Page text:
Barking Dogs by Rebekah Clarkson
Set in Mount Barker, a once-sleepy country town now enveloped by Adelaide’s urban sprawl, Rebekah Clarkson’s Barking Dogs brings together multiple stories and perspectives to form a vivid snapshot of the town and its people, their anxieties and private tragedies as they try to live decent lives, whatever that means.
In ‘Something Special, Something Rare’ (the titular story in a 2015 Black Inc. short-fiction anthology), a father tries to reconcile the troubles of his teenage son with the watertight plan he’s set out for his family. Several stories follow the Wheeler family as they come to terms with a family tragedy – others follow their neighbours, driven to distraction by the Wheelers’ constantly barking dog – including Mary Hillman, who we see some 50 years earlier in the collection’s final story as she tries to start a family.
Clarkson’s stories speak to modern Australian anxieties – mortgages, illnesses, kids mucking up at school. These are characters simply trying to make a go of it in the truest sense, and we feel their exhaustion, frustration and melancholy. In the background of Clarkson’s narratives, though, are whisperings of other stories left untold – the shut-in daughter of the town’s oldest and wealthiest family, a missing schoolgirl and an unspeakable crime – that seem unreal in that uniquely small-town way, in which events form part of the collective mythology of the community even as they unfold. In Barking Dogs, it’s the stories Clarkson doesn’t tell that are the most sinister.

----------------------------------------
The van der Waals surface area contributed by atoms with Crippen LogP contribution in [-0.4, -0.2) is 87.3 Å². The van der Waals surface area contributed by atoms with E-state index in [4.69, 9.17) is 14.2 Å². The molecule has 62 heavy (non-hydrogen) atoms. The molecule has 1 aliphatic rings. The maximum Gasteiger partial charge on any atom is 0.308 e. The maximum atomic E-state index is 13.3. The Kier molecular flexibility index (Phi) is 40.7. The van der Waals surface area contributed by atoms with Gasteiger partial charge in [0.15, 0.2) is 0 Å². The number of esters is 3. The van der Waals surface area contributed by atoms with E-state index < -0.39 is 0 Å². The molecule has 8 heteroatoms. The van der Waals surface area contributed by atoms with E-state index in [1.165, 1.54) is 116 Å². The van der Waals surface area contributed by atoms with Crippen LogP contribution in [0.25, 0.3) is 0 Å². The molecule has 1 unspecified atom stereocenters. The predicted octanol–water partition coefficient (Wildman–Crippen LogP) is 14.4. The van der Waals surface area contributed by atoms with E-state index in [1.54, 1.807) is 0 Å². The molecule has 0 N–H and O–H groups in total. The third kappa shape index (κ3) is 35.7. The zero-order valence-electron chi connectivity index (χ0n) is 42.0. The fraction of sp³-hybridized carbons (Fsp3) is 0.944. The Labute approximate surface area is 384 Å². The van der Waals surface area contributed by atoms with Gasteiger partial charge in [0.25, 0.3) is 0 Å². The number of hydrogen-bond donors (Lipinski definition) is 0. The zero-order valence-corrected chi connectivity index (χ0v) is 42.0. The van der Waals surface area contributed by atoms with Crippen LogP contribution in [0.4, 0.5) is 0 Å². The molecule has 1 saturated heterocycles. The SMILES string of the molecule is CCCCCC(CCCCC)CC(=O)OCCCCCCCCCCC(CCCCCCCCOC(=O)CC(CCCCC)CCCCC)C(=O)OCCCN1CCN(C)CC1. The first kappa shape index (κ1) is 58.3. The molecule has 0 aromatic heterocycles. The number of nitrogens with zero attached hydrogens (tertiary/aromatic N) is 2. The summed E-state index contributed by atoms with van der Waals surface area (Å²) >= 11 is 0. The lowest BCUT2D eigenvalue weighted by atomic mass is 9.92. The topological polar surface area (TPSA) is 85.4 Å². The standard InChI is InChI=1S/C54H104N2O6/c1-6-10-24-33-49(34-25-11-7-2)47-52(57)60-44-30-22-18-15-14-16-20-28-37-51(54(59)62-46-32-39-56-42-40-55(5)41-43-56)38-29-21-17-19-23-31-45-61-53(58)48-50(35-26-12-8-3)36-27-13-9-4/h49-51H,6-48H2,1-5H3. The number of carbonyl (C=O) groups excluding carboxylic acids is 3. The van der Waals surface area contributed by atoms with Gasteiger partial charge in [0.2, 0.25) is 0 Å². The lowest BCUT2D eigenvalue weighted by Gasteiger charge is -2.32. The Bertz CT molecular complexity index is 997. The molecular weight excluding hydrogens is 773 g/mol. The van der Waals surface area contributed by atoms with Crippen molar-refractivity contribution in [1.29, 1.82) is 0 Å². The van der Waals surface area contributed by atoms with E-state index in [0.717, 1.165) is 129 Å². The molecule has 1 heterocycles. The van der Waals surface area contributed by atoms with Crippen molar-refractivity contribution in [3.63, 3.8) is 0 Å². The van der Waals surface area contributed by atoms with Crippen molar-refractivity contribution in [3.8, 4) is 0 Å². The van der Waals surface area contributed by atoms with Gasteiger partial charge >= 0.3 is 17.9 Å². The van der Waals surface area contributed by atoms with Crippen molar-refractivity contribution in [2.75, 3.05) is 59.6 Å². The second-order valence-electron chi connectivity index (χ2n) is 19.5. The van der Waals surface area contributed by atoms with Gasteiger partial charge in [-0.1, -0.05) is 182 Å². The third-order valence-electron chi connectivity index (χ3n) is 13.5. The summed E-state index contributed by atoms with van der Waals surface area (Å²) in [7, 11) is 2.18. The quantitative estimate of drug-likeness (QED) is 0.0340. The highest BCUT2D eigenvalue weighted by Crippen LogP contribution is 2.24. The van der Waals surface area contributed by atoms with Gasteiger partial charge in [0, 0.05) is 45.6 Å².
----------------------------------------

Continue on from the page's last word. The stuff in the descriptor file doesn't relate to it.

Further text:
Quietly devastating and assured in the subtlety of its prose, Barking Dogs will appeal to fans of Holly Throsby’s Goodwood and Josephine Rowe’s A Loving, Faithful Animal. It extends and innovates within the structure of the debut short-fiction collection – creating a work of collage that is more than the sum of its parts.
Alan Vaarwerk is the editorial assistant for Readings Monthly.